The "battle" of Managing Language Barriers in Health Care

Emma M. Steinberg, Doris Valenzuela-Araujo, Joseph S. Zickafoose, Edith Kieffer, Lisa Ross Decamp

Research output: Contribution to journalArticlepeer-review

38 Scopus citations


Providing safe and high-quality health care for children whose parents have limited English proficiency (LEP) remains challenging. Reports of parent perspectives on navigating language discordance in health care are limited. We analyzed portions of 48 interviews focused on language barriers from 2 qualitative interview studies of the pediatric health care experiences of LEP Latina mothers in 2 urban US cities. We found mothers experienced frustration with health care and reported suboptimal accommodation for language barriers. Six themes emerged relevant to health care across settings: the "battle" of managing language barriers, preference for bilingual providers, negative bias toward interpreted encounters, "getting by" with limited language skills, fear of being a burden, and stigma and discrimination experienced by LEP families. Parents' insights highlight reasons why effective language accommodation in health care remains challenging. Partnering with families to address the management of language barriers is needed to improve health care quality and safety for LEP patients and families.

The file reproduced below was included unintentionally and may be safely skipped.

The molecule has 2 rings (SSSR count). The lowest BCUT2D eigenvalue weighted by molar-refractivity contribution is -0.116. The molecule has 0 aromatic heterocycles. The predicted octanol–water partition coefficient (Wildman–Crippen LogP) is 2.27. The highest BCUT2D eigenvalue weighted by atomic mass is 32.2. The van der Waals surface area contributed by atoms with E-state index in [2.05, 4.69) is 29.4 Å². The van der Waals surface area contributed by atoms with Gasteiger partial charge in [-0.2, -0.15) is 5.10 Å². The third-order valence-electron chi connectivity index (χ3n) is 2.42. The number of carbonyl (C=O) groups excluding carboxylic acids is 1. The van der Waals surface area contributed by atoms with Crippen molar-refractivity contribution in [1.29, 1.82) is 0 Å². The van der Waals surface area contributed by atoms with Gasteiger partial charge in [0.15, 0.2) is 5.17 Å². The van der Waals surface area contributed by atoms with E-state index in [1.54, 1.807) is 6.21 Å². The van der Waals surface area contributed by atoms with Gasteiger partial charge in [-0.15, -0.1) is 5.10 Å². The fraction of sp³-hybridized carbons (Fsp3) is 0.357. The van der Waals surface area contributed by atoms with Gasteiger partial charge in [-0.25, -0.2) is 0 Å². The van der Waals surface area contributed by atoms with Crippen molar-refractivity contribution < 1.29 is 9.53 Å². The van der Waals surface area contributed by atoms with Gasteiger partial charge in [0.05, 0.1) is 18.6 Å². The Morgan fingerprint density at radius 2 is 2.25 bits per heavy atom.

Original languageEnglish (US)
Pages (from-to)1318-1327
Number of pages10
JournalClinical pediatrics
Issue number14
StatePublished - Dec 1 2016


  • Latino
  • health care disparities
  • interpreter
  • limited English proficiency
  • qualitative research

ASJC Scopus subject areas

  • Pediatrics, Perinatology, and Child Health


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